Rep. Jim Banks (R-Ind.) introduced legislation Tuesday that would send consumers warnings before they download applications developed in countries considered national security risks.
If passed, the bill would mean that users would be alerted about alleged risks of downloading the hugely popular short-form video platform TikTok, which is linked to Chinese company ByteDance.
Users would also be notified if trying to download FaceApp, a product with ties to Russia that saw significant use last summer.
“Some phone apps are fun and useful, others are counterintelligence threats," Banks said in a statement.
"Americans should know which is which before they hit the download button. Parents and consumers have a right to a warning that by downloading some apps like Russia’s FaceApp or China’s TikTok, their data may be used against the United States by an adversarial or enemy regime.”
In addition to Russia and China, apps from Venezuela, Syria, Sudan, Iran and North Korea would have warnings attached to them.
No co-sponsors were announced for the legislation on Tuesday, and similar bills aimed at apps from foreign adversaries have seen little success.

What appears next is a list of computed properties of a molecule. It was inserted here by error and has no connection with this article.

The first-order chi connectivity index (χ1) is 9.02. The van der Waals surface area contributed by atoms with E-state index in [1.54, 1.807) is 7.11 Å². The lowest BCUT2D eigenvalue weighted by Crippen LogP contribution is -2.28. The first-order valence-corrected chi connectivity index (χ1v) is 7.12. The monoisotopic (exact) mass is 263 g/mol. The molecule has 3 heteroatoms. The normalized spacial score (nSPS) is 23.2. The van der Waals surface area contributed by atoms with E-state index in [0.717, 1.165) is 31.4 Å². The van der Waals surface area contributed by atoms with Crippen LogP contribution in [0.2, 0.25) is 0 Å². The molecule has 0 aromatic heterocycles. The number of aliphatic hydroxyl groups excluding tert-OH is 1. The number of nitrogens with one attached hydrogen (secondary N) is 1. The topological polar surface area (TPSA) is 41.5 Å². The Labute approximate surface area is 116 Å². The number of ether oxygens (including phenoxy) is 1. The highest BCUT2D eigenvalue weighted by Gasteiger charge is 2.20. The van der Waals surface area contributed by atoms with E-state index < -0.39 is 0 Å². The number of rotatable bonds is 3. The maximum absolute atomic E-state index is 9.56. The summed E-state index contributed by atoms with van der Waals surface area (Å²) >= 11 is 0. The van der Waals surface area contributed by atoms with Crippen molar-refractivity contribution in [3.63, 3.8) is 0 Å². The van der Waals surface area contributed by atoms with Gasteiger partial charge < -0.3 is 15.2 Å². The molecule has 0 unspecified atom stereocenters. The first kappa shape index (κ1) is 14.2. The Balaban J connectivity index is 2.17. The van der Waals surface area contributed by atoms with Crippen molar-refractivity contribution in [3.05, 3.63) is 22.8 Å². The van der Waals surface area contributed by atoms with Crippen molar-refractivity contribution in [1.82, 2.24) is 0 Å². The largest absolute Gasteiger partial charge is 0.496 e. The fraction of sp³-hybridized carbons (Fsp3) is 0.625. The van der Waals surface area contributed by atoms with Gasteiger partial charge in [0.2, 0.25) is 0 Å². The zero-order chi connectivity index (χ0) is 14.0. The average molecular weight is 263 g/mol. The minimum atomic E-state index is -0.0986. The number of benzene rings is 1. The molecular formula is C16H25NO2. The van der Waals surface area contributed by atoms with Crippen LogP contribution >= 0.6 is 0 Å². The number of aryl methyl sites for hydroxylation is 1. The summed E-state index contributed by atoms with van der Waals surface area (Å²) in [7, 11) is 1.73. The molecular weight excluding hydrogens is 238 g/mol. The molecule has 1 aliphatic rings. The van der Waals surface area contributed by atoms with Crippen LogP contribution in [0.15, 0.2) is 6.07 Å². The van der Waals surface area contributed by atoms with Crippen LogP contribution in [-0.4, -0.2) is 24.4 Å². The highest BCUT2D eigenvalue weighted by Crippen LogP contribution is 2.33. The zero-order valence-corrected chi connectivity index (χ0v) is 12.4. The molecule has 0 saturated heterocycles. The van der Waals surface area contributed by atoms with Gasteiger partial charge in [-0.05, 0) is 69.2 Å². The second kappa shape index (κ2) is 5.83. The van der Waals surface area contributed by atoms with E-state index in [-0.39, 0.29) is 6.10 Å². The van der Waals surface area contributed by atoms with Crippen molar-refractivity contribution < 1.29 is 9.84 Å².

Scrutiny on TikTok has risen in lockstep with its skyrocketing popularity — it has been downloaded well over 100 million times in the U.S.
It has especially come from China hawks, who point to a 2017 Chinese law that requires Chinese companies to comply with data requests for state intelligence work.
Sens. Josh HawleyJoshua (Josh) David HawleyState watchdog to launch review of Biden's Afghanistan withdrawal Juan Williams: Trump's toxicity fuels fear of violence Pentagon, State Department square off on Afghanistan accountability MORE (R-Mo.) and Rick Scott (R-Fla.) introduced legislation last month that would outright ban federal employees from using TikTok on government devices.
TikTok has continually rebuffed claims from lawmakers that the company presents a security risk, and there is no public evidence to suggest that the Chinese government has any access to the data of U.S. users.
The company has also insisted that it does not cooperate with the Chinese government, pointing out that it stores data on Americans in the U.S. with a backup in Singapore.
"While we think the concerns about TikTok are unfounded, we understand them and are continuing to further strengthen our safeguards while increasing our dialogue with lawmakers to help explain our policies," a spokesperson for TikTok told The Hill.